The Turkish Parliament should not leave all responsibility to the government. This is a national issue. It is above political parties. Our parliament, with all its members, should establish very close ties with the European Parliament. It would also be beneficial for all the foreign capital companies in Turkey to lobby their own countries. Representatives of civil society – such as the Union of Chambers and Commodity Exchanges of Turkey [TOBB], the Turkish Industrial and Business Association [TÜSİAD] and the Foreign Economic Relations Council [DEİK] - should start lobbying activities.
This has come to such point that, especially because of its link with the refugee deal, any problems with it will create certain outcomes that will be very hard to repair. We need to do everything we can to prevent such a possibility. In the event of a negative outcome [on visa-free travel] then the government will have the right to suspend the refugee deal.
Obviously there are many things we need to do to reach higher standards. But it would be much more useful if the rhetoric is based on positive criticism rather than negative criticism.
If a European Parliament MP asks, “Why should I say yes? What good will it do for those who voted for me?” What would you say?
There are no simple answers. Local politicians have to talk about daily issues, but here we are talking about a long-term vision, serving the peace of Europe and the world. Flourishing Turkey–EU relations would be to the benefit of all sides, both economically and socially.
But what would you say if that European MP insisted, saying they are afraid of a big flow of Turks coming to Europe?
Visa-free travel means freedom to travel, not freedom to work. It does not mean that Turkish citizens will start flooding to Europe and take Europeans jobs. EU countries should perform their controls properly so there are no illegal stays, but such fears in the past have been proven wrong. In any case, Turkish citizens are not so mobile.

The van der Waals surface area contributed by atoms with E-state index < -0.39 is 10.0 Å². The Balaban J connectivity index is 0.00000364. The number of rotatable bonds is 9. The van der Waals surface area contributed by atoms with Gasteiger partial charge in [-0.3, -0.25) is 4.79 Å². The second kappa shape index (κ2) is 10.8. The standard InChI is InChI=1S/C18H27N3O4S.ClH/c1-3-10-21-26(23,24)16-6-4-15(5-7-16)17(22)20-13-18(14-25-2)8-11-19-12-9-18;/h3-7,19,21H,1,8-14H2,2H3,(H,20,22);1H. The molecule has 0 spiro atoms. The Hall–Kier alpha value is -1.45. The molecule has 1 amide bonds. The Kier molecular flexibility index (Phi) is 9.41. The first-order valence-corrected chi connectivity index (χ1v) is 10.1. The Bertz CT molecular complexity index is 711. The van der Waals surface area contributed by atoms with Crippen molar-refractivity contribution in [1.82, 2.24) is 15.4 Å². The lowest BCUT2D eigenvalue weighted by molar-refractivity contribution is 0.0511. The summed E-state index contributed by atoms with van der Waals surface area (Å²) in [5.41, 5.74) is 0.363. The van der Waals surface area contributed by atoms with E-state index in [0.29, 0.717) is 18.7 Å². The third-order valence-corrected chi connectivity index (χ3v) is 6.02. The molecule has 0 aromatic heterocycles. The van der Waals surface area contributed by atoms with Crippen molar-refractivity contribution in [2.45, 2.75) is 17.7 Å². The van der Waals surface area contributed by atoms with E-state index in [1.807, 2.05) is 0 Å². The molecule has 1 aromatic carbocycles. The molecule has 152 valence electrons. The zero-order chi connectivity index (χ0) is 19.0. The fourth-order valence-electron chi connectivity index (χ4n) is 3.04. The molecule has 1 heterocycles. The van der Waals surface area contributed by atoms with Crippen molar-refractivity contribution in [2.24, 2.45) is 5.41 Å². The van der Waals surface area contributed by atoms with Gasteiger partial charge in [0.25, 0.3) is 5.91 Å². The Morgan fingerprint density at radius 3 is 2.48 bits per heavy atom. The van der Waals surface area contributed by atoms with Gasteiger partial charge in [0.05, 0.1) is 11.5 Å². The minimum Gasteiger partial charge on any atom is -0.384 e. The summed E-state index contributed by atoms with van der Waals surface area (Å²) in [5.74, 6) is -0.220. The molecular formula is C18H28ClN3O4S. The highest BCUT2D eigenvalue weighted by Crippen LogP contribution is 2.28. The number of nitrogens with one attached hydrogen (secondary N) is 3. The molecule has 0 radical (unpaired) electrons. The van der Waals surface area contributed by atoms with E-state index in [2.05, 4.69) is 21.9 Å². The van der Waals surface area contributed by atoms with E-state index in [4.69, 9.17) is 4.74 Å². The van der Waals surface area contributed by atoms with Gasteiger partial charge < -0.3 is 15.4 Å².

The migration of Turks to Germany in the 1960s is a different thing, involving a number of cultural differences. But the situation of today’s Turkey is very different than it was the past.
What about European concerns over Turkey’s apparent slide into authoritarian rule. Does granting visa-free travel not mean supporting an anti–democratic government?
No. Visa-free travel should not be tied to democratic standards. It should not be right to make it conditional on democratic standards. If we want to be constructive, if we want to act as a friend, we need to get closer and put forward constructive criticism. Ever since the 1980s Turkey has been living with terrorism, which has revived recently. That is a major reason why we are facing difficulties in the transition to implementing universal standards, and why we are having setbacks in this transition.
We should not forget Turkey’s special conditions. I have always worked so that Turkey reaches the highest democratic standards. But as I said to a former EU enlargement commissioner, we shouldn’t use the term “democratization” for Turkey. Turkey has already accumulated plenty of democratic experience over the years. We should instead be talking about upgrading democratic standards for Turkey.